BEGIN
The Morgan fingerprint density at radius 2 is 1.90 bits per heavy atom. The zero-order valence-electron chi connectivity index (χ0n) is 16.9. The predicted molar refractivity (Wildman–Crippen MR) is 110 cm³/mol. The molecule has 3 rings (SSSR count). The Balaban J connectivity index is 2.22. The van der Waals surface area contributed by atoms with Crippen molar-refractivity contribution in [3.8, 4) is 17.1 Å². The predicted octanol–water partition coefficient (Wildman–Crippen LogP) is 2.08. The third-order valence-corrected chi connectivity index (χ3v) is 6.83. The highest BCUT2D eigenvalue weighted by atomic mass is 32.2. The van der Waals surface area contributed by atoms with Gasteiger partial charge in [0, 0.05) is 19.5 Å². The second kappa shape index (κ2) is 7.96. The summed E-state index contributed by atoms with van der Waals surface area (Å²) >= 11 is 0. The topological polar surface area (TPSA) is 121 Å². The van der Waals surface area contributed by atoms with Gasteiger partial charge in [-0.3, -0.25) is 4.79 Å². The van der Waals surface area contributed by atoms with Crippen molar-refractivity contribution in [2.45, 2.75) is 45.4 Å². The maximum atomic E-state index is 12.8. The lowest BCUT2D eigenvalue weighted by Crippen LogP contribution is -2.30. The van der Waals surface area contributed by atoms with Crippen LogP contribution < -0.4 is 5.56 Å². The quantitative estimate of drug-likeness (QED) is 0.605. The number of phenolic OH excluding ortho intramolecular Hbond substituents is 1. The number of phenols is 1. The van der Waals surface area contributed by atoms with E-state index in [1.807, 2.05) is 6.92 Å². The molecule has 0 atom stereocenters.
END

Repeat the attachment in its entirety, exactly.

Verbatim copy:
The Morgan fingerprint density at radius 2 is 1.90 bits per heavy atom. The zero-order valence-electron chi connectivity index (χ0n) is 16.9. The predicted molar refractivity (Wildman–Crippen MR) is 110 cm³/mol. The molecule has 3 rings (SSSR count). The Balaban J connectivity index is 2.22. The van der Waals surface area contributed by atoms with Crippen molar-refractivity contribution in [3.8, 4) is 17.1 Å². The predicted octanol–water partition coefficient (Wildman–Crippen LogP) is 2.08. The third-order valence-corrected chi connectivity index (χ3v) is 6.83. The highest BCUT2D eigenvalue weighted by atomic mass is 32.2. The van der Waals surface area contributed by atoms with Gasteiger partial charge in [0, 0.05) is 19.5 Å². The second kappa shape index (κ2) is 7.96. The summed E-state index contributed by atoms with van der Waals surface area (Å²) >= 11 is 0. The topological polar surface area (TPSA) is 121 Å². The van der Waals surface area contributed by atoms with Gasteiger partial charge in [-0.3, -0.25) is 4.79 Å². The van der Waals surface area contributed by atoms with Crippen molar-refractivity contribution in [2.45, 2.75) is 45.4 Å². The maximum atomic E-state index is 12.8. The lowest BCUT2D eigenvalue weighted by Crippen LogP contribution is -2.30. The van der Waals surface area contributed by atoms with Crippen LogP contribution < -0.4 is 5.56 Å². The quantitative estimate of drug-likeness (QED) is 0.605. The number of phenolic OH excluding ortho intramolecular Hbond substituents is 1. The number of phenols is 1. The van der Waals surface area contributed by atoms with E-state index in [1.807, 2.05) is 6.92 Å². The molecule has 0 atom stereocenters.